This edition January 2010, Orbit
548 pages, Paperback
Cushions: 4 (5 at the very end)
Yunaleska's recommended rating: ♥♥♥♥♥
Summary from Little, Brown Book Group
I don't think I could get away with paraphrasing my tweet upon finishing this book 'NNOOOOOOOOOO! I want the next book NOW!'. I could try, but that wouldn't be doing the book justice.
Whatever you do, please don't think the engineer's tale is boring. The passion for the subject shines through the book. My knowledge of engineering is almost on a par with my knowledge of football. yet I found the insights fascinating. The idea that one nation would strictly enforce a law so that everything was made to a specification, and if anything was outside the limits, it was unacceptable and severe punishment would follow, is scary.
Vaatzes is supposed to be punished for such a crime. He escapes by committing further crimes, and ends up in the hands of enemy. Although enemy is such a loose term. Yes, both sides want to conquer each other. But, they really deserve what happens to them. Respective leaders in both areas make silly mistakes (which are funny to read about). Events are blown disproportionately out of control. While dukes are hunting, lords and ladies are scheming, one clever engineer has to set aside near-perfection to free his creative side.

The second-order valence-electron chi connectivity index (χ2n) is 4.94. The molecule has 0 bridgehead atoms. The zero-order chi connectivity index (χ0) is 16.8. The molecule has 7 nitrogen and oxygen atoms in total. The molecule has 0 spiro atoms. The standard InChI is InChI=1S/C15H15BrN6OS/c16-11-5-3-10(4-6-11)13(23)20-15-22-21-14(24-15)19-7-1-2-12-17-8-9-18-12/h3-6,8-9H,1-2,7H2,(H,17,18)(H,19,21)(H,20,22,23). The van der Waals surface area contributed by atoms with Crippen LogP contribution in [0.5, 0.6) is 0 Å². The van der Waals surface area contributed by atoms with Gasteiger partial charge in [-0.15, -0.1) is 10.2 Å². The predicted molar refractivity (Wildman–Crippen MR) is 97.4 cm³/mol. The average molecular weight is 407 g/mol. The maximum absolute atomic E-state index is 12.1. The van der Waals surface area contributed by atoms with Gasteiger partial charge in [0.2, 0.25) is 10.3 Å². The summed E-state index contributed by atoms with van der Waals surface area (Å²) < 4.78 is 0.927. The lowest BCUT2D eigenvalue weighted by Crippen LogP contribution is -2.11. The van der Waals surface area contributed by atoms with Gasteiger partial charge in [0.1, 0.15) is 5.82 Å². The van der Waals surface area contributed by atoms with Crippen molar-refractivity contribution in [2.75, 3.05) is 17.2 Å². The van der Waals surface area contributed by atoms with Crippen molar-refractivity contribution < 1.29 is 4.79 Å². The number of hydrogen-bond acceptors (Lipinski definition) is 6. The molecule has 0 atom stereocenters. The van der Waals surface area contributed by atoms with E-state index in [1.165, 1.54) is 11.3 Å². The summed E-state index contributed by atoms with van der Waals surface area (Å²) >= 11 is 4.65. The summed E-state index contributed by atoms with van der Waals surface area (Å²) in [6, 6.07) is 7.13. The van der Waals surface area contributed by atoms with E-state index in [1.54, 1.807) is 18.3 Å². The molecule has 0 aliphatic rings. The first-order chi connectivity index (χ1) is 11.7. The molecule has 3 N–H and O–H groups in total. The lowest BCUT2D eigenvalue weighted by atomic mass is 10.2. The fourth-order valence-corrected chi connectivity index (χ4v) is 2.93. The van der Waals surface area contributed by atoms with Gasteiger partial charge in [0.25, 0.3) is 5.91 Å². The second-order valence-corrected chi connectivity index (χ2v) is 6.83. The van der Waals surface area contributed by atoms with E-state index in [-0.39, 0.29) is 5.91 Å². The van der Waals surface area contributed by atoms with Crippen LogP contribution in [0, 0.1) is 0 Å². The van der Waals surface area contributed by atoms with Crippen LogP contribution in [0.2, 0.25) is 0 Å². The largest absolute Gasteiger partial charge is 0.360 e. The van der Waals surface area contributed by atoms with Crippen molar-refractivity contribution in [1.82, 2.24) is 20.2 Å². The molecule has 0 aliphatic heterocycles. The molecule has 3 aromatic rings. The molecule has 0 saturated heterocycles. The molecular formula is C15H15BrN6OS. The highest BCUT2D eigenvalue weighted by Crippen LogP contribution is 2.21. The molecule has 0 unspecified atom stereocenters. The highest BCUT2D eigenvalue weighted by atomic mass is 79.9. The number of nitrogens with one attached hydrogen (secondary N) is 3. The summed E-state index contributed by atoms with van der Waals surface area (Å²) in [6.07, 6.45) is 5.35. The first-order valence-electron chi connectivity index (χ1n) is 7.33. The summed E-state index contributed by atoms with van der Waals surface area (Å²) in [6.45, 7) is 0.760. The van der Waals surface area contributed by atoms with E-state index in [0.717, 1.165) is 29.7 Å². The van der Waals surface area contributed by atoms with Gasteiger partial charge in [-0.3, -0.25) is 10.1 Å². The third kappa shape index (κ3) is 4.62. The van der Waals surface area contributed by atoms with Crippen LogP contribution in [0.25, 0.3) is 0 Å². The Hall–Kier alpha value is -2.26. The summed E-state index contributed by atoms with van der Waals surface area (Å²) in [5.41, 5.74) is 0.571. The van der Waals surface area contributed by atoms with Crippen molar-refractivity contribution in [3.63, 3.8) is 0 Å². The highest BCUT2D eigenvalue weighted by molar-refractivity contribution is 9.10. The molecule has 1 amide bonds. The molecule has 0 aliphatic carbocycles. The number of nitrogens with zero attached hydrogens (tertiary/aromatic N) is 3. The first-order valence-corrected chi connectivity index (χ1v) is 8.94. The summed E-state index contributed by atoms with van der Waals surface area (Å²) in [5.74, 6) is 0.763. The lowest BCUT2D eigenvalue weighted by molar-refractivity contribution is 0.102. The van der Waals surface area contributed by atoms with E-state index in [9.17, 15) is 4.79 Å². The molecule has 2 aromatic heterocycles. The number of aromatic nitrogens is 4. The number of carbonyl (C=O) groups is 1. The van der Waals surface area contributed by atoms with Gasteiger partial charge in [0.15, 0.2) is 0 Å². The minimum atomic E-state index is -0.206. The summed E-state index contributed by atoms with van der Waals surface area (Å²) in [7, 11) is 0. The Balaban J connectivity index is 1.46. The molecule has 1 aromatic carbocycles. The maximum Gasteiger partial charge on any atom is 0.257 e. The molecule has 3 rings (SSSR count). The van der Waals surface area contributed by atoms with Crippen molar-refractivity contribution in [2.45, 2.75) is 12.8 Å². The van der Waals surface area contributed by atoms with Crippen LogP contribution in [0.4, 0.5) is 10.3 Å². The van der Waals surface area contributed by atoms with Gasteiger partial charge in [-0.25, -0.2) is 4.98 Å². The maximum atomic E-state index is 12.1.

Usually long lists of items, or in depth details over machinery has me skimming paragraphs. I didn't in this book. Vaatzes' enthusiasm is catching, I wanted to find out how his mind works. He uses his engineer's intellect to fighting skills. It's successful enough that he doesn't die in the book. He does it all for the family he can never see again, although he dreams about saving them and being with them.
His isn't the only story told - there are others, all of which are equally funny. It isn't a comedy per se, I just found some parts really funny. It is a book about a war, and how the two sides fight each other. However, the focus is on the smaller details. It is on the people's lives, how they feel about the situations they find themselves in, rather than pages and pages of battles.
Before I read the last few pages, I thought 'Yes, I'd like to read the rest in the series, but I wouldn't give it 5 heart rating'. After reading the very last pages, well, all I can say is that K J Parker is both mean and clever to end Devices and Desires on that note. It gets top rating for the ending. That twist has me more than a little eager for the next book in the Engineer trilogy, The Escapement. I will try to secure a copy for review.
K J Parker's new website is coming soon.
If you like the sound of this, try Scott Westerfeld's Leviathan